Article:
Shahid Afridi quits Afghanistan T20 League after Pakistan Cricket Board snub
Former Pakistan all-rounder Shahid Afridi has pulled out of the upcoming Shpageeza Twenty20 Cricket League in Afghanistan. Afridi, who said that his international career was over in February 2017, was set to captain the Muslimyar Speenghar Tigers’ team in the tournament.
The team will be coached by the former South African cricketer Herschelle Gibbs.
Afridi took to Twitter to make the announcement on Friday evening, citing a ‘very urgent family issue’ as the reason for his unavailability from the tournament in which he was supposed to be the star attraction.
Afridi had earlier announced on Twitter about his availability for the Afghanistan tournament.
The dashing right-hander, who played for Hampshire in the NatWest T20 Blast in England and scored his first-ever century in the shortest format of the game, had raised hopes of some fireworks in Afghanistan as well.
It must be remembered that Afridi’s decision to play in the T20 tournament in Afghanistan was not welcomed by his home cricket board. The Pakistan Cricket Board (PCB) had expressed its displeasure as the senior cricketer had earlier sought permissions to play in the Big Bash League (BBL), but not in the tournament in Afghanistan.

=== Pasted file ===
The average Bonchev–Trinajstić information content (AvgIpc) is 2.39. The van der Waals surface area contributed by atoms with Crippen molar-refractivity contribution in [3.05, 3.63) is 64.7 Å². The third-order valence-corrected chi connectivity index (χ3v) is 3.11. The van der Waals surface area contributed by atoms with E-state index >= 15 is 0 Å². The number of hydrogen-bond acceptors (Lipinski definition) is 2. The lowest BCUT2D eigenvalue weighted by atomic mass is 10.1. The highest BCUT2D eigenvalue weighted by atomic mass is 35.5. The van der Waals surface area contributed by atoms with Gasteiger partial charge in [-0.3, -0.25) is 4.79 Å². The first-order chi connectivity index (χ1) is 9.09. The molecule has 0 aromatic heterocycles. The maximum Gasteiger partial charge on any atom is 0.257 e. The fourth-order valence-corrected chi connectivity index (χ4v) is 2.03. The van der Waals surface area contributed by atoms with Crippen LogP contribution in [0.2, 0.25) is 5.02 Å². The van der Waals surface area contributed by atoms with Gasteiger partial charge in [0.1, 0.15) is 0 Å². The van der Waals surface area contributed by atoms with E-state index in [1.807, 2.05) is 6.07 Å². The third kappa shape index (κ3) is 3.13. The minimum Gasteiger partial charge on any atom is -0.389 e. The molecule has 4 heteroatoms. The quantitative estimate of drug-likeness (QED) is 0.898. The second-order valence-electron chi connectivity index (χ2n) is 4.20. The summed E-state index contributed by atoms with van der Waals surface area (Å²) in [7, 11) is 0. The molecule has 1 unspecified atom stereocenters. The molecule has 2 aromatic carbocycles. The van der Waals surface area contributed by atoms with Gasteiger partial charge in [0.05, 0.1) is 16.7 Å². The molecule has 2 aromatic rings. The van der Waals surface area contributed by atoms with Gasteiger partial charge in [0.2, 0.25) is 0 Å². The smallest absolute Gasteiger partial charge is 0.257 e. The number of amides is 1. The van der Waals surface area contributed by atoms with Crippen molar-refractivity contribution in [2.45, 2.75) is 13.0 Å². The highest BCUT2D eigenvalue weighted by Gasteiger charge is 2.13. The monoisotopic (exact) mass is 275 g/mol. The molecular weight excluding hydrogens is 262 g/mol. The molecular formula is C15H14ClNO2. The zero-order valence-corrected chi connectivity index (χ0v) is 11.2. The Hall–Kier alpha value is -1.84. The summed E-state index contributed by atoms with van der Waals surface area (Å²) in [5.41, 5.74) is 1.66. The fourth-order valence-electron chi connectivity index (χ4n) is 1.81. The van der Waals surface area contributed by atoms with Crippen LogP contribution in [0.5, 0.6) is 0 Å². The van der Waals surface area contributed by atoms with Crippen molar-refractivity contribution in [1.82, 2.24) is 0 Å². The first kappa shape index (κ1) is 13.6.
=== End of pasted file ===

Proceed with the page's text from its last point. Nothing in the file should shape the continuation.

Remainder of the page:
Afridi was not the only Pakistani cricketer expected to take part in the Afghanistan T20 tournament. Former players like Abdul Razzaq, Umar Akmal, Kamran Akmal, Babar Azam, Sohail Tanvir and Rumman Raees were few other names associated with the Shpageeza Cricket League.
Relations between the Pakistan Cricket Board and Afghanistan Cricket Board have touched rock bottom after Afghanistan pulled out from a bilateral series in Pakistan earlier following a bomb blast in Kabul. The Afghan intelligence agencies had blamed Pakistan for that attack.
On its official Facebook page, the Afghanistan Cricket Board (ACB) wrote, “The ACB hereby cancel all kinds of cricket matches and initial mutual relationship agreement with the Pakistan Cricket Board. No agreement of friendly matches and mutual relationship agreement is possible with a country where terrorists are housed and provided safe havens.”